Sunday, January 22, 2023

Galluping In the Wrong Direction: Higher Cost Barriers & Lower Quality

Health Justice Monitor - January 21, 2023 No Commentson Galluping In the Wrong Direction: Higher Cost Barriers & Lower Quality Summary: National polls show that the US is losing ground on two major indicators of health system performance: access to care and perceived quality. Who thought it could get worse? Gallup shows we’re galloping to disaster. Record High in U.S. Put Off Medical Care Due to Cost in 2022 Gallup January 17, 2023 By Megan Brenan The percentage of Americans reporting they or a family member postponed medical treatment in 2022 due to cost rose 12 points in one year, to 38%, the highest in Gallup’s 22-year trend. Americans were more than twice as likely to report the delayed treatment in their family was for a serious rather than a nonserious condition in 2022. In all, 27% said the treatment was for a “very” or “somewhat” serious condition or illness, while 11% said it was “not very” or “not at all” serious. [This] 16-point gap in the perceived seriousness of forgone treatment in 2022 is the second largest on record … Americans Sour on U.S. Healthcare Quality Gallup January 19, 2023 By Lydia Saad For the first time in Gallup’s two-decade trend, less than half of Americans are complimentary about the quality of U.S. healthcare, with 48% rating it “excellent” or “good.” The slight majority now rate healthcare quality as subpar, including 31% saying it is “only fair” and 21% — a new high — calling it “poor.” Americans’ evaluations of the quality of healthcare they personally receive are also at a low ebb — albeit higher than their U.S. rating — with 72% giving it excellent or good marks. This low reading has been two years in the making, with the metric falling six points to 76% in 2021 and another four points in the past year. Comment by: Jim Kahn This pair of national Gallup polls demonstrates our health care is headed in the wrong direction. The care is less affordable and lower quality. Why less affordable? In brief, under-insurance. As the Kaiser Family Foundation showed in its 2022 annual survey of job-based insurance, deductibles continue increasing (Fig. 7.18), even as employee premium contributions rise or stay flat (Fig. 6.23). Drug prices are extraordinarily high due to the industry’s relentless pursuit of profit, and cost controls in the Inflation Reduction Act are anemic. A commentary from last week noted that drug cost-sharing under the now ubiquitous pharmacy benefit managers (PBMs) can be devastating for patients who depend on expensive brand-name medicines with no generic options. Two main causes: First, a shift from fixed co-payments to percentage-of-cost coinsurance, which is based on inflated list prices. Second, exclusion of manufacturer patient assistance from deductible credit. The difference for patients can be tens of thousands of dollars a year (see sample calculations here). Wendell Potter wrote recently on the painful results for patients. Financial barriers have clinical consequences. Research by Gaffney et al in late 2022 found rationing of insulin by 17% of patients or 1.3 million US adults. Research by Chandra et al in 2021 found that a 34% ($10) rise in out-of-pocket cost for seniors reduces drug use by 23% and increases mortality by one-third, specifically for statins and antihypertensives. Why lower quality? It’s multi-factorial. Clearly COVID has burdened health care capacity, leading to worker stress, burnout, and staffing shortages. But I believe patient frustration also carries over from the financial challenges. When people have to pay more – which they can barely afford – they demand and expect more. When the system is failing in multiple ways, it feels like it’s completely falling apart. Which it is. Saddle up for single payer.

Thursday, January 5, 2023

The Problems with Job-Based Insurance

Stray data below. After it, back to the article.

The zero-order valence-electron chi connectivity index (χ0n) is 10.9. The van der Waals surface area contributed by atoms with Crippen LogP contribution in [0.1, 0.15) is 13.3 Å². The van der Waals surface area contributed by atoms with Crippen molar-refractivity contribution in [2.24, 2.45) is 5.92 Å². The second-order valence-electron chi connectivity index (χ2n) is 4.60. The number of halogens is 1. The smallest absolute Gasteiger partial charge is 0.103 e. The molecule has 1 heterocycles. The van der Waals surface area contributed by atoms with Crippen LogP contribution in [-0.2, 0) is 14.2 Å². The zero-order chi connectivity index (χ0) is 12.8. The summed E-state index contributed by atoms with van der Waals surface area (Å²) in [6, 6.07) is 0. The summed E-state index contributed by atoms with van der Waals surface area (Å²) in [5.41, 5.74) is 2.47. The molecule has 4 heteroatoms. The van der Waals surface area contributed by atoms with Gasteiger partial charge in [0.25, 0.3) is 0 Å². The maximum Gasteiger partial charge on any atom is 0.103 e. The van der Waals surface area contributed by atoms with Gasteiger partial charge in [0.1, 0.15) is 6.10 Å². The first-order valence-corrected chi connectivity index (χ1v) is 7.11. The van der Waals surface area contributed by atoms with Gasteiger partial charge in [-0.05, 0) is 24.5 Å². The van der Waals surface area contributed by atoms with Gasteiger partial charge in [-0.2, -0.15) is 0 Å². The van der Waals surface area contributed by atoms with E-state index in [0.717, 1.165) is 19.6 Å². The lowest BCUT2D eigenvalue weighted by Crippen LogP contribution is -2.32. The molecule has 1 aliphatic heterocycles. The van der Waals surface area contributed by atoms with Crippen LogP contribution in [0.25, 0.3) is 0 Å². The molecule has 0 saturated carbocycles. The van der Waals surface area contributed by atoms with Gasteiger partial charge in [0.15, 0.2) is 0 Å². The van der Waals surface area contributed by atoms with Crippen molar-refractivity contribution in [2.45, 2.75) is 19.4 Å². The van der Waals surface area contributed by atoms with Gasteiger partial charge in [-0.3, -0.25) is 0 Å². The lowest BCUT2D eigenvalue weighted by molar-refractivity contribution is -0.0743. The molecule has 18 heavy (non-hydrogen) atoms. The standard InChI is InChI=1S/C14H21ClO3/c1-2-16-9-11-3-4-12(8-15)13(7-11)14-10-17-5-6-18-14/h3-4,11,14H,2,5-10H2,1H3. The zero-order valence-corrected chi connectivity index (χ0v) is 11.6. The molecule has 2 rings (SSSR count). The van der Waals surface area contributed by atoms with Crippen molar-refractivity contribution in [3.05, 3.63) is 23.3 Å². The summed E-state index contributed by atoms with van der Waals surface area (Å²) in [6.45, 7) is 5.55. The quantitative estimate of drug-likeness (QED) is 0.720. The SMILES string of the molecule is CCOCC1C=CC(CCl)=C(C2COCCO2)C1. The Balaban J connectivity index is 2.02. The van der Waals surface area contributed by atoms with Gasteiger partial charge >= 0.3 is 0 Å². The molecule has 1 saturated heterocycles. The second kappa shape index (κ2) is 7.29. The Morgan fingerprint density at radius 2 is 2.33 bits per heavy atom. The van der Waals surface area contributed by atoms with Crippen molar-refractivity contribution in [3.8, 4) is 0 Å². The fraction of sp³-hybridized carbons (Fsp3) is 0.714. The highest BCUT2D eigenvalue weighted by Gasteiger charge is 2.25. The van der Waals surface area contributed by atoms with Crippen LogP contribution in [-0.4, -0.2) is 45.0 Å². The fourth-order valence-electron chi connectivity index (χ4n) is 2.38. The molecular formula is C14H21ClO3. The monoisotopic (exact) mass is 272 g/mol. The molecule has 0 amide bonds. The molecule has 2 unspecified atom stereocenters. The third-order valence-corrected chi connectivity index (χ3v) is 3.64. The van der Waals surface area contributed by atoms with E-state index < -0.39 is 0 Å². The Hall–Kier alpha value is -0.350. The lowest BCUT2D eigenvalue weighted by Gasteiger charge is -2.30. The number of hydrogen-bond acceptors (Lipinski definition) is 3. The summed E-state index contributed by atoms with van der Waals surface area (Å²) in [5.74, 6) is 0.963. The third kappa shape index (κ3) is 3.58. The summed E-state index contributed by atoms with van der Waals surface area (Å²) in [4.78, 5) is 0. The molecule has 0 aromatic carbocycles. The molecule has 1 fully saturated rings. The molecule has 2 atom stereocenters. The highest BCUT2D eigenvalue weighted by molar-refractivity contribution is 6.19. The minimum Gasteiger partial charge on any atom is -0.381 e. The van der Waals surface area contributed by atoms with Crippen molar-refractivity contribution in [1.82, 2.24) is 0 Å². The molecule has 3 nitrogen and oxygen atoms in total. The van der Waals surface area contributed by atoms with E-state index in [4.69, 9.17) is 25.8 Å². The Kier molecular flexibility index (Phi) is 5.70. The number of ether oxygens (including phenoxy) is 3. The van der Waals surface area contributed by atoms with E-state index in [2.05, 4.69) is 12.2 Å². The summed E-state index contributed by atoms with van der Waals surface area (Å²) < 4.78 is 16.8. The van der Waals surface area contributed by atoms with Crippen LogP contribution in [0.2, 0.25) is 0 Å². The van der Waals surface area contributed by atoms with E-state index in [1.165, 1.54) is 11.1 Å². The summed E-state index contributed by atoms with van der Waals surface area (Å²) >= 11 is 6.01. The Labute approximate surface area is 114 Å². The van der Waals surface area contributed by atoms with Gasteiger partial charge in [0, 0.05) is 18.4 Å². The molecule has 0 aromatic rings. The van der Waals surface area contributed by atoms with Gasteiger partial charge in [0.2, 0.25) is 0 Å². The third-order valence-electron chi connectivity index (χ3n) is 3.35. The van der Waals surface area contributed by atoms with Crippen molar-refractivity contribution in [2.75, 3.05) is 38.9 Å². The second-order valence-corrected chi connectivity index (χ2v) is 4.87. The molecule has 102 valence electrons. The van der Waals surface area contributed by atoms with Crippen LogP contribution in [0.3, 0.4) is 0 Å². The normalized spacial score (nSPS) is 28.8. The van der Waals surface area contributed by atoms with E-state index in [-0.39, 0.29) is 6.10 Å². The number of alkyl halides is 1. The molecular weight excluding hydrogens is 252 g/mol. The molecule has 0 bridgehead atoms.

http://healthjusticemonitor.org/2023/01/05/the-problems-with-job-based-insurance/ January 5, 2023 No Commentson The Problems with Job-Based Insurance Summary: The Chamber of Commerce uses the results of its online poll to claim overwhelming worker support for job-based health benefits. However, the methods and reporting are biased. Survey findings by the Commonwealth Fund tell a far more worrisome story. New Poll of American Workers Reveals Tremendous Value Placed on Workplace Health Benefits U.S. Chamber of Commerce December 15, 2022 Health insurance is the most important benefit an employer can offer workers and their families, according to a new survey on how American workers view employer-sponsored health coverage. Workers report that they overwhelmingly prefer to receive health insurance directly from an employer rather than through other means. The poll found that as high as 96% of Americans believe it is important that a job offer health insurance. Ninety-three percent of respondents said they were satisfied with their insurance. Employer-sponsored health insurance remains far more popular than insurance plans available on the individual market: 89% of Americans expressed a preference for obtaining their health coverage through an employer than through other means. 81% of respondents reported that they would rather receive their insurance from an employer than a government-provided health plan. “I expected there to be a high level of satisfaction with employer health benefits, but I was stunned by the level of intensity,” said Matt George of Seven Letter Insight, who ran the survey. “It is not an exaggeration to say Americans love, trust, and rely on their workplace health care coverage.” The survey was commissioned by the Protecting American’s Coverage Together (PACT) campaign, a coalition including the U.S Chamber of Commerce, Business Roundtable, Vermeer Corporation, The National Association of Manufacturers and Council for Affordable Health Coverage. PACT represents leading employer voices focused on strengthening the ESI system and protecting the coverage and benefits that American families depend on for their health. The State of U.S.Health Insurance in 2022 The Commonwealth Fund September 29, 2022 By Sara R. Collins, Lauren A. Haynes, Relebohile Masitha Forty-three percent of working-age adults were inadequately insured in 2022. These individuals were uninsured (9%), had a gap in coverage over the past year (11%), or were insured all year but were underinsured, meaning that their coverage didn’t provide them with affordable access to health care (23%). Twenty-nine percent of people with employer coverage and 44 percent of those with coverage purchased through the individual market and marketplaces were underinsured. Among the world’s high-income countries, the U.S. stands alone for the complexity of its health insurance system. Americans are eligible for different types of coverage depending on whether their employer offers it, what their income level is and what their age and health care needs are. There is no national enrollment mechanism for people who don’t have employer coverage; they must know which program they are eligible for and then sign up for coverage. Consequently, people can experience insurance gaps at different points in their lives, like when they lose a job. The average insurance deductible for employer health plans with single coverage is more then $1,000 ($1,434 for all covered workers in 2021), and out-of-pocket maximums average $4,272 for single coverage in employer plans. Half of survey respondents said they would not have the money to cover an unexpected $1,000 medical bill within 30 days. Comment by: Don McCanne & Jim Kahn With our inordinately high costs of health care and persistent gaps and inequities in access, many hope that 2023 is going to be the year that we finally start to enact and implement health care justice for all. Remarkably, however, there is still resistance to the tested and proven concept that will get us there: single payer Medicare for All. Some argue that Medicare has too many defects, but we know what they are and can revise the program to meet widely accepted standards of care. Other nations have shown that to achieve the goals of equity, accessibility, and affordability for all, the government must have a central role. To those who advocate for reliance on a private sector strategy, we point to its clear failings. Our health system failings reflect the shift of health care funds from patient care to wealthy investors, such as through public fund privatization (eg Medicare Advantage and Medicaid managed care) and the massive acquisition of providers by private equity. That’s why we must pay for health care through public insurance on the model of traditional Medicare. Employers and insurer organizations tout the benefits of employer-sponsored health insurance. Admittedly, these plans provide a welcome financial backstop for expensive medical problems, such as a heart attack or a fracture requiring surgery. Unsurprisingly, workers value getting health benefits with a significant employer contribution. Yet most job-based plans have large deductibles (thousands of dollars) and provider networks are limited. This mixed picture is evident in the Commonwealth poll and reports by the Kaiser Family Foundation and others. The Chamber of Commerce poll and report grossly exaggerate the level of support for job-based coverage. It’s biased, in four ways (please excuse geek detour): 1) Biased sample of respondents: it’s an online survey, with no sampling frame or response rate specified. This is a red flag for self-selection: the individuals who see and participate in the poll have a special perspective. The report doesn’t indicate the recruitment message, but if it was something like “What do you like about your health insurance?” or “Do you appreciate your health benefits?”, who do you think would click over to the survey? 2) Biased presentation: Statistics are presented in a way that favors the pro-benefits view. E.g., 52% do NOT strongly agree that insurance is affordable, and a similar % do NOT say that it’s high quality. More than 70% do NOT say it’s comprehensive or convenient. 3) Unfair comparison with public insurance like single payer. Respondents are asked if they prefer private work-based coverage or “government insurance”. No hint at what that means – is it Medicaid? The responses would be quite different if phrased fairly, e.g., “an improved Medicare for All, with coverage for all medical needs; no premiums, deductibles, or copays; and increased taxes only if you earn >$250,000”. 4) Omission. They don’t ask if workers are pleased that employer contributions to health benefits come out of wage or salary levels. (They do, to a very large degree.) Polling as advocacy isn’t real information. Ok geek mode off. Single payer would enable access to the entire health care system whenever needed. In contrast, employer insurance depends, first of all, on employment status and employer benefit plans. Second, details of the insurance contract matter: there may not be freedom to choose health care providers, hospitals, pharmacies, or even what care is covered. Workers may fall prey to job lock, required to stay in a job because insurance may not be available if they quit. Voluntary and highly varied job-based insurance guarantees that coverage is inequitable and unreliable, in contrast to the equity and universality of single payer. It is understandable how, through the years, individuals have liked employer sponsored plans, since they have been among the better options to provider, under the right circumstances, heath care for workers and for their families. (Less true these days due to the skyrocketing deductibles, and obscuring the lower wage effect.) Also, taking solace in decent job-based insurance undermines a principle that most of us care about: solidarity. Most of us really would like to see health care for everyone. Not long ago, we experimented on a large scale with trying to fix the private insurance approach. The Affordable Care Act aimed to preserve, improve, and expand employer sponsored insurance as a pillar of our health care coverage, filling in the voids with a regulated market for private insurance and more Medicaid. The ACA seemed to enhance solidarity while preserving employment sponsored plans. The problem, as reviewed well recently, is that this experiment in health policy was a dismal failure in providing decent coverage for everyone, and thus a failure in the solidarity we seek. Tens of millions remain uninsured, and under-insurance exploded with the rapid growth of high deductible plans. If solidarity is building, it’s of the wrong variety: shared pain. Other nations provide us with ample highly successful examples of single payer. They are effective in providing affordable care for everyone and thus also fulfill the goal of solidarity. We really can have high performance universal health care, and save money in the process. A single payer system would guarantee better health care choices than in employer sponsored plans, for workers and for everyone. We have the opportunity to reject the current, fragmented, dysfunctional employer-sponsored system and adopt policies of social solidarity that would bring affordable, comprehensive high quality health care to everyone. Look around you. This really seems to be the year to fix the health care financing system in the United States. We can use our ingenuity to create a uniquely American system of social and economic justice. Let’s do it. In solidarity, single payer for all!